Preparation and Performance of Molecular Imprinted Polymers for Rhodamine-B and Rhodamine-6G
|School||Harbin Institute of Technology|
|Course||Chemical Engineering and Technology|
|Keywords||water treatment molecular imprinting technique RhodaminB Rhodamine6G|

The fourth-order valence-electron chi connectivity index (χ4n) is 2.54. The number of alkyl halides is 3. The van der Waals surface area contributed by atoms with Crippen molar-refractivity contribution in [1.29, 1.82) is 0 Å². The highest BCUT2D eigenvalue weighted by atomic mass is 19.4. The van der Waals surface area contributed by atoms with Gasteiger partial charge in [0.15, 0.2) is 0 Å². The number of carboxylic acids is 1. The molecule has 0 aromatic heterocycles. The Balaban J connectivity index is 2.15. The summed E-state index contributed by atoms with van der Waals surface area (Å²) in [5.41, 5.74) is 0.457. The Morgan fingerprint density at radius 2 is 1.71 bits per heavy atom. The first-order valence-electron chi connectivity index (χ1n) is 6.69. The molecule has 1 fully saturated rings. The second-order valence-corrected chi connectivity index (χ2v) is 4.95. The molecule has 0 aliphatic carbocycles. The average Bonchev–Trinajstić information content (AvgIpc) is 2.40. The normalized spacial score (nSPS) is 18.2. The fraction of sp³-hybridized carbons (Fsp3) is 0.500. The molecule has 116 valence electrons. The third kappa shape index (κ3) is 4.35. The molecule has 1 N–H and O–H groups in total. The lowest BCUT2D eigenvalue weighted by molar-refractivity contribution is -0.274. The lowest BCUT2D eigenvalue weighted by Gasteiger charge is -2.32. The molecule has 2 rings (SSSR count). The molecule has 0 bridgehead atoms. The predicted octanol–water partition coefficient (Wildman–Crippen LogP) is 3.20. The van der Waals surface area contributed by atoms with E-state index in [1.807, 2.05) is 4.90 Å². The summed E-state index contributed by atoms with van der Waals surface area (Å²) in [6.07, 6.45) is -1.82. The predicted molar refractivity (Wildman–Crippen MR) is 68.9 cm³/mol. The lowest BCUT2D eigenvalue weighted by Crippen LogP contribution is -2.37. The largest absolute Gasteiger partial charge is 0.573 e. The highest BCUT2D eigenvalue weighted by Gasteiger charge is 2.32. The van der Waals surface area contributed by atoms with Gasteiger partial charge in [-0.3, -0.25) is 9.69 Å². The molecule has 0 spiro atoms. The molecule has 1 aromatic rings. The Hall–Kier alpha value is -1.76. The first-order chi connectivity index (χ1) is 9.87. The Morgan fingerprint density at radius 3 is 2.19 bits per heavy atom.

In this article, molecular imprinting polymers (MIPs) for RhodamineB and Rhodamine6G have been prepared by inverse micro-emulsion polymerization approach and precipitation polymerization approach.A library of common functional monomers was built and then Molecular Dynamics software was used to compute the interaction energy between functional monomers and RhodamineB or Rhodamine6G, with acetonitrile as solvent. Five selected functional monomers were added to the RhodamineB and Rhodamine6G solution in acetonitrile. UV was test to acquire the chemical shift in order to validate the computational results. MIPs for RhodamineB and Rhodamine6G were prepared as beads with the selected functional monomers via inverse micro-emulsion polymerization approach and removal efficiency of template molecules was determine by HPLC. The results agreed well with computational results. Acrylamine (83% for RhodamineB and 79% for Rhodamine6G) was the best functional monomers while acrylic acid (29.4% for RhodamineB and 26.8% for RHodamine6G) was the worst one in the monomers.MIPs beads for RhodamineB and Rhodamine6G were prepared via precipitation polymerization approach. The beads have been characterized by Fourier transform infrared spectrometer (FT-IR) and energy dispersive spectrometer (EDS) studies with evidence of Rhodamine-B linkage in polymer particles and by atomic force microscope (AFM) and scanning electron microscopy (SEM) to study their morphological properties. The SEM images show spherical particles with the mean diameter.The proper adsorption and selective recognition ability of the MIP were studied by an equilibrium adsorption method. The MIP showed outstanding affinity towards Rhodamine-B and Rhodamine6G in aqueous solution and the maximal removal efficiency were 83% for RhodamineB and 79% for Rhodamine6G. The optimum pH value for binding has been found around neutral range and the optimum temperature was around 40℃. In addition, the variation in the adsorption ability of the MIP that was repeatedly used was investigated, and it showed excellent reproducibility. The results suggested that the MIP is a very promising new material for the removal of priority pollutants from contaminated water.